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Chapter 41 : The Shape of Things to Come
41.1 In Section F of our review we discussed the future of higher education. We examined in some detail the structure of full-time undergraduate courses and the modes of teaching which are currently used, and we enquired into ways in which they might change. Much depends upon the relative importance given to the "general" and "specific" benefits which it is hoped to bestow. As we explained in paragraph 40.5, many employers' doubts about the quality of our graduates centre on the first of these.

41.2 We have received a number of suggestions for changing the length of undergraduate courses, mostly for increases although some for decreases. The commonest proposal has been for taking pupils one year earlier from school and offering a four-year undergraduate course. This would require, if it were to be successful, a major upheaval in school education, which has only recently settled down to its present pattern.

41.3 In time, we expect major benefits to accrue to undergraduate education from the IT revolution, but this will be neither sudden nor costless. We no more expect the lecture to disappear overnight than we do the book - something which has been predicted as imminent for at least three decades. Nevertheless, the lecture will benefit by incorporating high quality material from networked sources. More importantly, electronic material will enormously increase the opportunities for self-learning, perhaps eventually to the point where a course can be tailored to the individual pupil.

41.4 It can, of course, be argued that with the increasing richness of material available by electronic means, the campus institution is obsolete. This may be true, at least in part, for certain purposes such as part-time study by those in employment. For the young full-time undergraduate, who needs to acquire social and communicative skills as well as knowledge of a particular subject area, we believe that we should aim to enrich the campus experience, not diminish it.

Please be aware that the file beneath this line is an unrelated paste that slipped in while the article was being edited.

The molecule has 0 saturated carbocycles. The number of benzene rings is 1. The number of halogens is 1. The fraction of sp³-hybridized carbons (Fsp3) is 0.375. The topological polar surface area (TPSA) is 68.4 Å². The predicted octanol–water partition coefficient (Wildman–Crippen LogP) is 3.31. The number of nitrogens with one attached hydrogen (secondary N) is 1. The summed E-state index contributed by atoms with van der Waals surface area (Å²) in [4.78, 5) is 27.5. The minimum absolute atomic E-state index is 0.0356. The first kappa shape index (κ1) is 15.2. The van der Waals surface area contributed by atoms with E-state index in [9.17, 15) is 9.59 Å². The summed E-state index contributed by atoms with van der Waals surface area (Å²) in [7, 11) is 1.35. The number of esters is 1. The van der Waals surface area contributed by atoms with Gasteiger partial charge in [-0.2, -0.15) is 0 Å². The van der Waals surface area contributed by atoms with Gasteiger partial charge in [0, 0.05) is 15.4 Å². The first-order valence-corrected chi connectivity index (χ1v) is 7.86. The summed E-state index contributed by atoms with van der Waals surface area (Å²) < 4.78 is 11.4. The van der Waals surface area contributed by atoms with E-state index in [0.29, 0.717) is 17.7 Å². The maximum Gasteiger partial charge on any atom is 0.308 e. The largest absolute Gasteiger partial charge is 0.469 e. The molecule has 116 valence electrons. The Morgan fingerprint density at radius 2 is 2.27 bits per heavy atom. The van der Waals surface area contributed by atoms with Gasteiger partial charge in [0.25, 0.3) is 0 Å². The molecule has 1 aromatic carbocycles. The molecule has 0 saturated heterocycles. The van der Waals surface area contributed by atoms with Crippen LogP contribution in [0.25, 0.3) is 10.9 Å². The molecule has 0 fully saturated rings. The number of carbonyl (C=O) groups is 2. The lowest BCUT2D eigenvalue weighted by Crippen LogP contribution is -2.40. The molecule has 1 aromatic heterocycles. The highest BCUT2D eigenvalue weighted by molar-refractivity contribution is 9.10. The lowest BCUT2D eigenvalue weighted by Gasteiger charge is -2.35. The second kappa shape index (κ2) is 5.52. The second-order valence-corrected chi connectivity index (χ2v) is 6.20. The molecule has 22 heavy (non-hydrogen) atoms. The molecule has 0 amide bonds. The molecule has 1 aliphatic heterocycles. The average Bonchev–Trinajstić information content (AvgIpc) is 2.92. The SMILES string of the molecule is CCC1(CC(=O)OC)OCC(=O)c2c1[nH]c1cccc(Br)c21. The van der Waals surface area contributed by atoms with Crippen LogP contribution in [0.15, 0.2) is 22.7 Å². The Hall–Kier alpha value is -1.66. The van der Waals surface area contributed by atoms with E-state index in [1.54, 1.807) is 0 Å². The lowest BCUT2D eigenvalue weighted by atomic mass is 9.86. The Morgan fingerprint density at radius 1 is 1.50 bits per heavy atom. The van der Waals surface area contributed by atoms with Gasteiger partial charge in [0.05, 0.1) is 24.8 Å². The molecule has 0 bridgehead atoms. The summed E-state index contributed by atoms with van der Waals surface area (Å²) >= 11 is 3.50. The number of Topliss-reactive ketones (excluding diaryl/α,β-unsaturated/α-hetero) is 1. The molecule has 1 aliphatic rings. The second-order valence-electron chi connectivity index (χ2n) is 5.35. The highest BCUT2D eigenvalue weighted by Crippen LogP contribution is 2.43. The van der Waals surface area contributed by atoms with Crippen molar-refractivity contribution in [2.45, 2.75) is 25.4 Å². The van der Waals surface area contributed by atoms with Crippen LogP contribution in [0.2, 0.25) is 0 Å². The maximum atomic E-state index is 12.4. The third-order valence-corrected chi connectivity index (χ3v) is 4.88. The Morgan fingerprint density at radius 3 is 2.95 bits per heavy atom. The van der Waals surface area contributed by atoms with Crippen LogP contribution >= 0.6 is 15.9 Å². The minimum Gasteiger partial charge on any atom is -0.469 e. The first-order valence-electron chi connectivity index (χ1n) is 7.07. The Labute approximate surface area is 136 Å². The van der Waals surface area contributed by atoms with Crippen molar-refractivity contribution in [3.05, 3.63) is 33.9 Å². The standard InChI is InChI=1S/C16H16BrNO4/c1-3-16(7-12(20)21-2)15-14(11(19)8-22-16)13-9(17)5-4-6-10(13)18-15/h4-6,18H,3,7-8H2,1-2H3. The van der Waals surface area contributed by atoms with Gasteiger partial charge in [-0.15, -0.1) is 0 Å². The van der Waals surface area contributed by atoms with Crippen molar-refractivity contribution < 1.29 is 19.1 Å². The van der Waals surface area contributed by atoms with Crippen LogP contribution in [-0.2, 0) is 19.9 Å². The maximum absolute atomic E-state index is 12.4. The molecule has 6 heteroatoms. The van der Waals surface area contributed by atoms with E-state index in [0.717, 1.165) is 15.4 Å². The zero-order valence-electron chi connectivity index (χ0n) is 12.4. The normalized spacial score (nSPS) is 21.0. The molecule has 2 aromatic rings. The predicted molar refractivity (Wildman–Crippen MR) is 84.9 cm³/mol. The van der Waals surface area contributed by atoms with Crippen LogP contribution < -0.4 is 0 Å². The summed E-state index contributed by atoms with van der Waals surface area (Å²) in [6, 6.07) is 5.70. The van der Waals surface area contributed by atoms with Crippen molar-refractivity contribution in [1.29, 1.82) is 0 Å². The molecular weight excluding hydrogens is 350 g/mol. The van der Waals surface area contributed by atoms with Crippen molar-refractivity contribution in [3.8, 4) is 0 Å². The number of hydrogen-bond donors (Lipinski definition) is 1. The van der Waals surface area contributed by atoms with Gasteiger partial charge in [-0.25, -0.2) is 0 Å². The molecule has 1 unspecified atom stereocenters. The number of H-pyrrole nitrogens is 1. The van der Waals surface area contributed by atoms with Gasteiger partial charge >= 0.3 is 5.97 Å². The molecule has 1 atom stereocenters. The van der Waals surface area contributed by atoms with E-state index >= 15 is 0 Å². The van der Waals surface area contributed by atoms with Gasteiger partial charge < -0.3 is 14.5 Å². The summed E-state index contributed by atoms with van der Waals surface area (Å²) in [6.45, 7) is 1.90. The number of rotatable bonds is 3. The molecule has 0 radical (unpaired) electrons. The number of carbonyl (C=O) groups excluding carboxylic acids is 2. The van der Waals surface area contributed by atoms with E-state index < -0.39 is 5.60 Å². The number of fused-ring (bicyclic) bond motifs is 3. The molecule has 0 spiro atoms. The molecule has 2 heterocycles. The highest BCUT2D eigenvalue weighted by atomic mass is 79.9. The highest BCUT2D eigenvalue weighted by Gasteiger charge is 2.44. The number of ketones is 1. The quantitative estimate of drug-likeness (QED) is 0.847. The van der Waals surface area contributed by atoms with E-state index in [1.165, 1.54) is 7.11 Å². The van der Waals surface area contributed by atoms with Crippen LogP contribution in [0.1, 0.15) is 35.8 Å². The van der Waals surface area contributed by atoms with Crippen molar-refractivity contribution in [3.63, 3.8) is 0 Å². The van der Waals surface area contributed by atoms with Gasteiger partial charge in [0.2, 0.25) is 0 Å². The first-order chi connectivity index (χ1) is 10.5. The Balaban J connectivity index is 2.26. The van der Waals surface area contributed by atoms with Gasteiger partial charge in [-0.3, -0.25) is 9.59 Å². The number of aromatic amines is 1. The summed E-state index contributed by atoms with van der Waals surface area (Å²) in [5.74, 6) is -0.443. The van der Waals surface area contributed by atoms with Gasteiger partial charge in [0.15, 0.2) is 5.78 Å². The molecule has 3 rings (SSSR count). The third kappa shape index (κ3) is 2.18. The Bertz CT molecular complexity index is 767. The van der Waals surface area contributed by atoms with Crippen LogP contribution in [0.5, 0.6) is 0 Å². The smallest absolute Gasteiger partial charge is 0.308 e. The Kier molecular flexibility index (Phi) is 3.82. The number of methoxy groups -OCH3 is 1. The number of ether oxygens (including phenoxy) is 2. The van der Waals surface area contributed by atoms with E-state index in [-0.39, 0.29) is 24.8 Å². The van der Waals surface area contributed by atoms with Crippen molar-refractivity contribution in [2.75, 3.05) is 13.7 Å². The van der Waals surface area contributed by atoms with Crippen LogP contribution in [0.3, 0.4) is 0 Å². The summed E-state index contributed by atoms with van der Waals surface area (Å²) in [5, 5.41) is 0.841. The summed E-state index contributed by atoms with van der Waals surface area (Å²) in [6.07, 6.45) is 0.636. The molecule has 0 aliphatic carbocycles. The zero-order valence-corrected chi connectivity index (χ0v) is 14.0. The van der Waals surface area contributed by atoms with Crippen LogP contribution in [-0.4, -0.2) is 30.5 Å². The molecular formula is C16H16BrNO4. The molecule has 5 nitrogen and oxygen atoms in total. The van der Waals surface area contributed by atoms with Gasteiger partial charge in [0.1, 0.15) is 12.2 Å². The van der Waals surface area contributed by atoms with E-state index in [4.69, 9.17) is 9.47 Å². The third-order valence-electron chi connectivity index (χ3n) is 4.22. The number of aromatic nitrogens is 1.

41.5 There is an expectation (perhaps we should say no more than "a hope") among some of those responsible for funding higher education, that the adoption of IT will lead to "efficiency gains" in full-time undergraduate courses. It is our view that although that hope has some validity, it will need to be sustained for a decade or more before it is realised and that even then the gains will be small. The shorter term effects of embracing the IT revolution will be an increased work-load for academic staff and some additional costs, including substantial capital investment.

41.6 Demand for part-time undergraduate courses, largely by those of older age groups seeking a "second chance", will eventually diminish because of recent increases in "first chance" degrees. However, the institutions offering this part-time opportunity are also heavily engaged in CPE provision, for which demand is growing, so they will not lack work, although their roles will change.

41.7 Sub-degree work is usually overtly vocational, as indeed are a small number of first degree courses. There is a greater reliance on case studies, projects, and practical training including work experience than is the case in most undergraduate work. Some of this can benefit greatly from the introduction of electronic aids. We are, however, aware of increasing difficulty with work placements for students in some areas where practical training on the job is an integral and essential part of the curriculum. Sub-degree courses are a potential growth area, and their training relationship with each relevant employment will need careful fostering if it is not to prove a barrier to development. The palliation here by IT is likely to be limited.